“Assassin’s Aprentice” is the great opening novel of Robin Hobb’s “Farseer Trilogy”.
The book begins by introducing the reader to a kingdom called The Six Duchies and to the main character, the base born FitzChivalry Farseer. Through his eyes, the author gradually moves the story forward, revealing first the boy’s parentage and then his possession of an ancient and despised power - The Wit. As he grows under the care of Burrich, his father’s right hand man, Fitz is faced with a life full of duties in a court, which would rather he had never been born.
After a chance meeting with King Shrewd, Fitz takes an oath as his man. And it is not long before he moves to the keep. The king’s plans for him are revealed when an old man named Chade comes to the boy’s chambers with an offer to tutor Fitz in the ways of the assassin. During his childhood, he is also tested for another form of magical ability called The Skill and begins training under a man who despises him.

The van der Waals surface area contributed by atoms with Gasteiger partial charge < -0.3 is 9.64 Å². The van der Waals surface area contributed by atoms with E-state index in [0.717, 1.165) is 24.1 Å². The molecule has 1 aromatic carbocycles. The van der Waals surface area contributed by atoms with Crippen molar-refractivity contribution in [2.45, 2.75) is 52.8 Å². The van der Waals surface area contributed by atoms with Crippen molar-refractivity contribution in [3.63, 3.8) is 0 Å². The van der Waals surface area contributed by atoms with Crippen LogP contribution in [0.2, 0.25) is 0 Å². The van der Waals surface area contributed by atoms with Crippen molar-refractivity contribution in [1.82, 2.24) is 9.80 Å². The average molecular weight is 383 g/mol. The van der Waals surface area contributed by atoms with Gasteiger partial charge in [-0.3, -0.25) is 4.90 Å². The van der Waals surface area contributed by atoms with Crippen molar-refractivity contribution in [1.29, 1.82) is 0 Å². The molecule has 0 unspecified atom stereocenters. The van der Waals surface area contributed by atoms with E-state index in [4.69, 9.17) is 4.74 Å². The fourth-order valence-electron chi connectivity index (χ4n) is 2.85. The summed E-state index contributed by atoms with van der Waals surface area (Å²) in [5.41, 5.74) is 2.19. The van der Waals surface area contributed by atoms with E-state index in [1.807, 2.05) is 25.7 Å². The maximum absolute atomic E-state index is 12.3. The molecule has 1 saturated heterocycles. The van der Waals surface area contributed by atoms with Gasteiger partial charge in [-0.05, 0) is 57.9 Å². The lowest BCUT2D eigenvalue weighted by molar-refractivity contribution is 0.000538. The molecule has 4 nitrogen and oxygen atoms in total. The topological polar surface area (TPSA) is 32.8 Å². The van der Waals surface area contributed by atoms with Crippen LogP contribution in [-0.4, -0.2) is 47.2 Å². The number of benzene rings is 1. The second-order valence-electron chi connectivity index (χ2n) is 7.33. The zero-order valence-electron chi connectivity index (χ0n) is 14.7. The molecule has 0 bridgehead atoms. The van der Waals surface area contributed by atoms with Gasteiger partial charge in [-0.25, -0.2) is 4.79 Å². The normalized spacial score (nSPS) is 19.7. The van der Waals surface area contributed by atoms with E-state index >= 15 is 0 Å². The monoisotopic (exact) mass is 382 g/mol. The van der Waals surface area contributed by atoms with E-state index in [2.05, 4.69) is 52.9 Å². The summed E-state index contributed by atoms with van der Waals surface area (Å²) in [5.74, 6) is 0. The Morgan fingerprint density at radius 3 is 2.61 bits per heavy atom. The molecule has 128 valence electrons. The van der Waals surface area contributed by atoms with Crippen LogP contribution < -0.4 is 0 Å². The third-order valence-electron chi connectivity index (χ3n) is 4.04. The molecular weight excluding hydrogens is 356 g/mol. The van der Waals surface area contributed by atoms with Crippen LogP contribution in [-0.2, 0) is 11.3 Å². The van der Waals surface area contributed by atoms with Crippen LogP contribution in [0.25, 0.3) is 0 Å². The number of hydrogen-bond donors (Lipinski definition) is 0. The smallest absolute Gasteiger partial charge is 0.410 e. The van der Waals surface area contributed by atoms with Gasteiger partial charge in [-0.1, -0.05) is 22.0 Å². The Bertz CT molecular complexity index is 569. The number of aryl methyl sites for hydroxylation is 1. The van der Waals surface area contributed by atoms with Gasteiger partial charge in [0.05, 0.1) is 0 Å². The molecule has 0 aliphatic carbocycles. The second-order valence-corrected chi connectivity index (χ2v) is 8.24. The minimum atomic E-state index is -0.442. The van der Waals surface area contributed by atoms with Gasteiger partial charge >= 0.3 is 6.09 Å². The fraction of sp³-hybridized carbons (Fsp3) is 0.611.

Eventually, the attacks of outlanders known as the Red-Ship Raiders drive the first book’s plot to the place of its conclusion. Fitz will have to make the hard choices, which will determine the fate of The Six Duchies and of the boy himself.
Richly-depicted, full of great details and populated with characters worth remembering, the story Robin Hobb has crafted draws you in from its very beginning. And once you get to know Fitz, putting down the book can be quite hard.